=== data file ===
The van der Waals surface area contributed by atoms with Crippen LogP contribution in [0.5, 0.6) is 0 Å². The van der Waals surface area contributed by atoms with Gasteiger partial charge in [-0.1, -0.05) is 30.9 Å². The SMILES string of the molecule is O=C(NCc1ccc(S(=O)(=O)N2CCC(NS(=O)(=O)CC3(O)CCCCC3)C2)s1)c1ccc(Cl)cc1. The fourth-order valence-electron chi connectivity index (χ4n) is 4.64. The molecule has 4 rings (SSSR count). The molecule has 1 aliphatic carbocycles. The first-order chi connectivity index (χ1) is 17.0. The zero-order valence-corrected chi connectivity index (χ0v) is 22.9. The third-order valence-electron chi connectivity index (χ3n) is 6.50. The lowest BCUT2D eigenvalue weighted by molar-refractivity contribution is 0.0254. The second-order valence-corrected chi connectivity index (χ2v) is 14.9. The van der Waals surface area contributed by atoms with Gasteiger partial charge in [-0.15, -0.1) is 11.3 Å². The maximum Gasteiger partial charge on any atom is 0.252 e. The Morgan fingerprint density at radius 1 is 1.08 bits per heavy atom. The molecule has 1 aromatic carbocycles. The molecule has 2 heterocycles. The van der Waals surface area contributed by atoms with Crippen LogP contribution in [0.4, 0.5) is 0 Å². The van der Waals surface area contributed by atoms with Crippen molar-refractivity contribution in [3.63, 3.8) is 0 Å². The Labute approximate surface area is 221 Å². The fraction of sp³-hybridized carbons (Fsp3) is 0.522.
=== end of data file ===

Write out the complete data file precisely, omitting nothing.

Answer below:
The van der Waals surface area contributed by atoms with Crippen LogP contribution in [0.5, 0.6) is 0 Å². The van der Waals surface area contributed by atoms with Gasteiger partial charge in [-0.1, -0.05) is 30.9 Å². The SMILES string of the molecule is O=C(NCc1ccc(S(=O)(=O)N2CCC(NS(=O)(=O)CC3(O)CCCCC3)C2)s1)c1ccc(Cl)cc1. The fourth-order valence-electron chi connectivity index (χ4n) is 4.64. The molecule has 4 rings (SSSR count). The molecule has 1 aliphatic carbocycles. The first-order chi connectivity index (χ1) is 17.0. The zero-order valence-corrected chi connectivity index (χ0v) is 22.9. The third-order valence-electron chi connectivity index (χ3n) is 6.50. The lowest BCUT2D eigenvalue weighted by molar-refractivity contribution is 0.0254. The second-order valence-corrected chi connectivity index (χ2v) is 14.9. The van der Waals surface area contributed by atoms with Gasteiger partial charge in [-0.15, -0.1) is 11.3 Å². The maximum Gasteiger partial charge on any atom is 0.252 e. The Morgan fingerprint density at radius 1 is 1.08 bits per heavy atom. The molecule has 1 aromatic carbocycles. The molecule has 2 heterocycles. The van der Waals surface area contributed by atoms with Crippen LogP contribution in [0.4, 0.5) is 0 Å². The van der Waals surface area contributed by atoms with Crippen molar-refractivity contribution in [3.63, 3.8) is 0 Å². The Labute approximate surface area is 221 Å². The fraction of sp³-hybridized carbons (Fsp3) is 0.522.